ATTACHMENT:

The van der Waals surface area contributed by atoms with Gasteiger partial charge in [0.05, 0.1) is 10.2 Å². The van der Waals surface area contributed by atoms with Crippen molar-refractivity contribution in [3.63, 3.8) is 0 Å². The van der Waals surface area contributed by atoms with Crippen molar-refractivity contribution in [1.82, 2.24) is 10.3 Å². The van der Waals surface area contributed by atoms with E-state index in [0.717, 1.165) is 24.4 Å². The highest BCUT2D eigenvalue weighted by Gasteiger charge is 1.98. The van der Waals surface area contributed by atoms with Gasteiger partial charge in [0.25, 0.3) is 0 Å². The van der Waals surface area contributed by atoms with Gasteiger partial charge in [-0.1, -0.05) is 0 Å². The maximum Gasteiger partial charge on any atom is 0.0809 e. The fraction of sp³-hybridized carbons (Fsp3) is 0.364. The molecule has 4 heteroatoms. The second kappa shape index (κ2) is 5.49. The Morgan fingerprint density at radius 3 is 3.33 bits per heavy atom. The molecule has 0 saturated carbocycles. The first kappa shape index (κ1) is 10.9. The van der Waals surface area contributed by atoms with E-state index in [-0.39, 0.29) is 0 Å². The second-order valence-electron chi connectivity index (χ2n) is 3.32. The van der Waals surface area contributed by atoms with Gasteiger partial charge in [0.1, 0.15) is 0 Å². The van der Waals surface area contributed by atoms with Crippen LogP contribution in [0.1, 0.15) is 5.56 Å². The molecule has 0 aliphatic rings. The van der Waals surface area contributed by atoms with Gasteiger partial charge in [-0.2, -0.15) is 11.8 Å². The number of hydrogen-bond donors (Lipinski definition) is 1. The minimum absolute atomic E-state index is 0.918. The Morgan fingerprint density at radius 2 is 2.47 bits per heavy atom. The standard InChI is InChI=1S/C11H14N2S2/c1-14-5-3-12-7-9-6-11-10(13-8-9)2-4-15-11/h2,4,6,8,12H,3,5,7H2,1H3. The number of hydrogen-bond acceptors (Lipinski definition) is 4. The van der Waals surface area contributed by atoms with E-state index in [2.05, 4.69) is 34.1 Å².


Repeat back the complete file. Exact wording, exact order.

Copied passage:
The van der Waals surface area contributed by atoms with Gasteiger partial charge in [0.05, 0.1) is 10.2 Å². The van der Waals surface area contributed by atoms with Crippen molar-refractivity contribution in [3.63, 3.8) is 0 Å². The van der Waals surface area contributed by atoms with Crippen molar-refractivity contribution in [1.82, 2.24) is 10.3 Å². The van der Waals surface area contributed by atoms with E-state index in [0.717, 1.165) is 24.4 Å². The highest BCUT2D eigenvalue weighted by Gasteiger charge is 1.98. The van der Waals surface area contributed by atoms with Gasteiger partial charge in [0.25, 0.3) is 0 Å². The van der Waals surface area contributed by atoms with Gasteiger partial charge in [-0.1, -0.05) is 0 Å². The maximum Gasteiger partial charge on any atom is 0.0809 e. The fraction of sp³-hybridized carbons (Fsp3) is 0.364. The molecule has 4 heteroatoms. The second kappa shape index (κ2) is 5.49. The Morgan fingerprint density at radius 3 is 3.33 bits per heavy atom. The molecule has 0 saturated carbocycles. The first kappa shape index (κ1) is 10.9. The van der Waals surface area contributed by atoms with E-state index in [-0.39, 0.29) is 0 Å². The second-order valence-electron chi connectivity index (χ2n) is 3.32. The van der Waals surface area contributed by atoms with Gasteiger partial charge in [0.1, 0.15) is 0 Å². The van der Waals surface area contributed by atoms with Crippen LogP contribution in [0.1, 0.15) is 5.56 Å². The molecule has 0 aliphatic rings. The van der Waals surface area contributed by atoms with Gasteiger partial charge in [-0.2, -0.15) is 11.8 Å². The number of hydrogen-bond donors (Lipinski definition) is 1. The minimum absolute atomic E-state index is 0.918. The Morgan fingerprint density at radius 2 is 2.47 bits per heavy atom. The standard InChI is InChI=1S/C11H14N2S2/c1-14-5-3-12-7-9-6-11-10(13-8-9)2-4-15-11/h2,4,6,8,12H,3,5,7H2,1H3. The number of hydrogen-bond acceptors (Lipinski definition) is 4. The van der Waals surface area contributed by atoms with E-state index in [2.05, 4.69) is 34.1 Å².